WASHINGTON, Dec. 6, 2016 /PRNewswire/ -- Mathematics literacy scores for U.S. 15-year-old students declined in the latest round of the Program for International Student Assessment, while science and reading literacy scores were not measurably different from previous years, according to a report on the 2015 results released today by the National Center for Education Statistics (NCES). Singapore was the top performer in the world in all three subjects assessed: reading, mathematics, and science.
The Program for International Student Assessment (PISA) is an international assessment that measures the performance of 15-year-old students in reading literacy, mathematics literacy, and science literacy. PISA was developed and organized by the Organization for Economic Cooperation and Development (OECD), an intergovernmental organization made up of 35 mostly industrialized member countries, and is conducted in the U.S. by NCES.
The PISA 2015 results show that U.S. math scores were lower, on average, than OECD member nations, while U.S. scores in science and reading were not significantly different from the OECD average.
"Mathematics remains the subject that the U.S. fares worst in, comparatively, and our students continue to score below the average for OECD member nations," said Peggy G. Carr, NCES acting commissioner. "Of particular concern is that we also have a higher percentage of students who score in the lowest performance levels, compared to the OECD average, and a lower percentage of top math performers."
For the first time, a combined average score is available for four provinces in mainland China: Beijing, Shanghai, Jiangsu, Guangdong (B-S-J-G). Average science literacy and mathematics literacy scores were higher for the four China provinces than for the U.S., but average reading literacy scores for the four China provinces and the U.S. were not measurably different.
"PISA shows how our 15-year-olds are performing compared to their peers in a very diverse group of participating systems, including nearly every advanced economy in the world," Carr said. "And PISA is especially valuable because it measures applied literacy skills, which are the skills students need to be prepared for the challenges of life as young adults. PISA is unique because it measures how well students can apply the knowledge they've gained in and out of school to real-life situations."
Massachusetts, North Carolina, and Puerto Rico participated in the 2015 assessment as international benchmarking systems and received separate scores from the United States.
Massachusetts's average scores were higher than the U.S. and OECD average scores in all three subjects; North Carolina's average scores were not measurably different from the U.S. average scores for all three subjects; and Puerto Rico's average scores were lower than both the average U.S. scores and the OECD average scores for all three subjects.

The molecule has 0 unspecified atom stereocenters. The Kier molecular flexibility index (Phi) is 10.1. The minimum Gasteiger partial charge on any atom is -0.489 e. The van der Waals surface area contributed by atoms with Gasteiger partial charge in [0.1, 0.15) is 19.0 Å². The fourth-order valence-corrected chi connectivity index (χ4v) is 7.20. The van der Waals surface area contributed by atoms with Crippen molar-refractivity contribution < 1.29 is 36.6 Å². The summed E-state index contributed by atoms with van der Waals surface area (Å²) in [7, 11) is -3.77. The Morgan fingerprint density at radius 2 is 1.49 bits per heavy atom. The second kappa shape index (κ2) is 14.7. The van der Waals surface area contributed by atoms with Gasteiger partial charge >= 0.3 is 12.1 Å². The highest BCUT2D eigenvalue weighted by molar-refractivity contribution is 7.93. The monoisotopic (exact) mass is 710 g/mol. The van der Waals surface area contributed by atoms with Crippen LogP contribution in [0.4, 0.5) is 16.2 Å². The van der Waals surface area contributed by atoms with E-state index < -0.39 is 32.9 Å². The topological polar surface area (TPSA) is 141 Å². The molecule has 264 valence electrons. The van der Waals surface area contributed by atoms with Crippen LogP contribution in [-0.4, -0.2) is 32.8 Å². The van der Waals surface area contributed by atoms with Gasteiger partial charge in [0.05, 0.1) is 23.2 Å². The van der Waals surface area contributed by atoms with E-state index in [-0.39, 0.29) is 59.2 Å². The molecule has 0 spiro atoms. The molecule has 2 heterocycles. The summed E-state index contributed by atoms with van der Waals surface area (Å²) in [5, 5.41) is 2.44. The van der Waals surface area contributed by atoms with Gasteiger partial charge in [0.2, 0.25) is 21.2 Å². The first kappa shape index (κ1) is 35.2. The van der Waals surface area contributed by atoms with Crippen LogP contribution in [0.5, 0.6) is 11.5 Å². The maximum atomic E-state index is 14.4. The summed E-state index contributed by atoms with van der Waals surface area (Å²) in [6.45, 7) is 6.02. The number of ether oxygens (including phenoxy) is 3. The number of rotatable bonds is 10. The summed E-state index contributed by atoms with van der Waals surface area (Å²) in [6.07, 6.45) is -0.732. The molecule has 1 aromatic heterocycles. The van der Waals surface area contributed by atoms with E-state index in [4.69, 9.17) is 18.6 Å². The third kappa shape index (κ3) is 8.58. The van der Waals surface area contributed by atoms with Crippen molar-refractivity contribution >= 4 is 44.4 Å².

The full report is available at http://nces.ed.gov/surveys/pisa/
The National Center for Education Statistics (NCES), a principal agency of the U.S. Federal Statistical System, is the statistical center of the U.S. Department of Education and the primary federal entity for collecting and analyzing data related to education in the U.S. and other nations. A part of the Institute of Education Sciences, NCES fulfills a congressional mandate to collect, collate, analyze, and report complete statistics on the condition of American education; conduct and publish reports; and review and report on education activities internationally.
The Program for International Student Assessment (PISA), first implemented in 2000, is an international assessment that measures the performance of 15-year-old students in reading literacy, mathematics literacy, and science literacy. PISA 2015 was the sixth cycle of the assessment. Target populations for PISA include all 15-year-olds in education institutions with grade 7 or higher, regardless of the type of education institution or whether it is publicly or privately funded. Students could be excluded for functional or intellectual disabilities or limited proficiency in the test language. The U.S. sample included both public and private schools, randomly selected and weighted to be representative of the nation's 15-year-old students.
PISA was developed and organized by the Organization for Economic Cooperation and Development (OECD). The OECD is an intergovernmental organization made up of 35 mostly industrialized member countries like the United States, Japan, Germany, the Republic of Korea, and the United Kingdom.
Contact: James Elias, (202) 706-7416, firstname.lastname@example.org
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SOURCE National Center for Education Statistics